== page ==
Selvaraj Velayutham :

" Tamil cinema is about Tamils with regular reference to Tamil identity, culture and language"


   Alors qu'il y a peu de temps, en septembre 2010, est sorti sur les écrans un nouveau film record avec Rajinikanth pour vedette (Endhiran, ou Robot), Selvaraj Velayutham a répondu à nos questions sur le cinéma tamoul, pour Indes réunionnaises et le site de La Nouvelle Revue de l'Inde. S. Velayutham est un spécialiste du sujet, auteur du livre  Tamil Cinema - The Cultural Politics of India's other Film Industry.

   Vous pouvez aussi accéder à notre dossier spécial consacré au cinéma tamoul...


  • LNRI/IR : Mr Selvaraj Velayutham, could your first introduce yourself to our visitors ?

SV : I am a lecturer in Sociology in the Department of Sociology at Macquarie University which is located in Sydney, New South Wales, Australia. I teach in the area of sociology of migration, race and ethnic studies and everyday life. I am also very interested in the study of contemporary Tamil society and culture both in India and in the diaspora.

  • LNRI/IR : What gave you the taste of studying and doing research on Tamil cinema ?

SV : While completing my doctoral research on globalisation and the nation-state, I became interested in studying the global circulation and consumption of Tamil cinema. Two things gave me impetus to publish a book on Tamil cinema. First, there was very little scholarship on Tamil cinema. There were a handful of books in English that examined  the history of Tamil cinema, the link between cinema and politics, role of cinema in Tamil society and fandom but none critically examined the various social facets of Tamil cinema. Second, about this time, ‘Bollywood’ was becoming a global cultural icon and at the same there was a string of academic publications on this cinema. At times, Bollywood (Hindi cinema of Mumbai) was hailed as representative of Indian cinema. What was missing in this story was the other cinemas of India. And so the title of my book – Tamil Cinema: The Cultural Politics of India’s Other Film Industry.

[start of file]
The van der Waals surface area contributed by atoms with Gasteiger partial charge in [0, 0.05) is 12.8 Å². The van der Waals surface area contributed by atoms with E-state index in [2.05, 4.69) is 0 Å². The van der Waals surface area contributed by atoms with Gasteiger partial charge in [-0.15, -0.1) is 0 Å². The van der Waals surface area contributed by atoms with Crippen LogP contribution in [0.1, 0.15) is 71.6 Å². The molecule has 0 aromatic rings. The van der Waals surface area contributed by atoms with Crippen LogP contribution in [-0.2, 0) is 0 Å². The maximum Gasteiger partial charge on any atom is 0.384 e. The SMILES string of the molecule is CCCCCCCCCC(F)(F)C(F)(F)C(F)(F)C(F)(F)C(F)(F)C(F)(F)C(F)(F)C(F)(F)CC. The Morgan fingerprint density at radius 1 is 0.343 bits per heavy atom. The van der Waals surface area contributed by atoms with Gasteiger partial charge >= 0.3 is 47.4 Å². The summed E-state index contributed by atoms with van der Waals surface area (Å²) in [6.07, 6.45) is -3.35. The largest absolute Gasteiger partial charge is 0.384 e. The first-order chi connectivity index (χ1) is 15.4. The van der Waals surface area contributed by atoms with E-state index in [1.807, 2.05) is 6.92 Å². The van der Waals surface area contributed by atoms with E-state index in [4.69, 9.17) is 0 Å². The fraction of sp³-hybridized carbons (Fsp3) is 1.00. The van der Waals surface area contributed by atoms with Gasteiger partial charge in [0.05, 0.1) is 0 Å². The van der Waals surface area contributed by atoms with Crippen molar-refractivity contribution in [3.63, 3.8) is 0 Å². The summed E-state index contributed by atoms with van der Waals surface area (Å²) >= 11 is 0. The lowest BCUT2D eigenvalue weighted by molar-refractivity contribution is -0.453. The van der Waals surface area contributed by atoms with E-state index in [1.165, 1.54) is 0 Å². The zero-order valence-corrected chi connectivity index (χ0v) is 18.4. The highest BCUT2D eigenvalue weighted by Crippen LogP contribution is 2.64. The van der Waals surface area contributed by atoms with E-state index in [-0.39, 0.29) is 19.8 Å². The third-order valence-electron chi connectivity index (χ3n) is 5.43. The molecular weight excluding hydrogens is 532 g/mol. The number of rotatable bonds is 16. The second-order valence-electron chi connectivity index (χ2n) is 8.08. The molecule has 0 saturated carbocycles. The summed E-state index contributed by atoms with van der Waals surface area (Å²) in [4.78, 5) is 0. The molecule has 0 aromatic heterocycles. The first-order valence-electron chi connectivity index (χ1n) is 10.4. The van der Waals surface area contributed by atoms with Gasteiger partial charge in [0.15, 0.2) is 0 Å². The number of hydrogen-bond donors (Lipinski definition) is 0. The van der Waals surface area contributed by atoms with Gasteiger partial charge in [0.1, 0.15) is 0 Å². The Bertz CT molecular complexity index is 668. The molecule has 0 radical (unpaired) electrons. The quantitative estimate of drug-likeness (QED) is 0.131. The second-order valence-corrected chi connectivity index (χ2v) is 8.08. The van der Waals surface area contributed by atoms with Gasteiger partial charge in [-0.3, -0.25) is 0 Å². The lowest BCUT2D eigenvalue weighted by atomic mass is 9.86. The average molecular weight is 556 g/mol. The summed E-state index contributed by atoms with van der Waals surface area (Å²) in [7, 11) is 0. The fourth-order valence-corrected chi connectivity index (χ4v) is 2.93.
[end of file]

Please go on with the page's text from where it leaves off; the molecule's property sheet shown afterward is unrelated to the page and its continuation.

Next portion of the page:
• LNRI/IR : First I would like to talk about something very noticeable and famous when looking at the history of Tamil cinema: its connections and ties with politics. First when, how and why did these connections start ?

SV : One can argue that Tamil films came infused with politics as early as the 1930s. It was after the War that it became more explicit with key political figures such as Annadurai, Karunanidhi, etc. writing screenplays for a number of films which became box-office hits and subsequently, actors such as MGR started to deploy cinema to fulfil his political ambitions. Without a doubt, cinema was a new medium that enthralled the masses and was very rapidly adopted as part and parcel of everyday life.  With a growing audience, it also became an obvious vehicle for the transmission of social and political ideologies.

  • LNRI/IR : What are the main facts in Tamil cinema history that you would pick to illustrate these connections ?

SV : The often cited examples are the films Nalla Thambi (Good Brother, 1948) screenplay by Annadurai. It professed the principles of socialism, hard work and anti-classism.  Similar overtones and attack on religious dogma was highlighted in the film Velaikari (Servant Maid, 1949) screenplay by Annadurai. In Parashakthi (the supreme Goddess, 1952) screenplay by Karunanidhi, anti- Brahmanism, social reform and the self-respect movement were some of the main messages. These ideologies were very much the founding principles of the main Tamil Nadu political parties the DMK (Dravida Munnetra Kazhagam) and AIADMK (All India Anna DMK).

  • LNRI/IR : Some say that nowadays these bonds are less: what is your opinion ?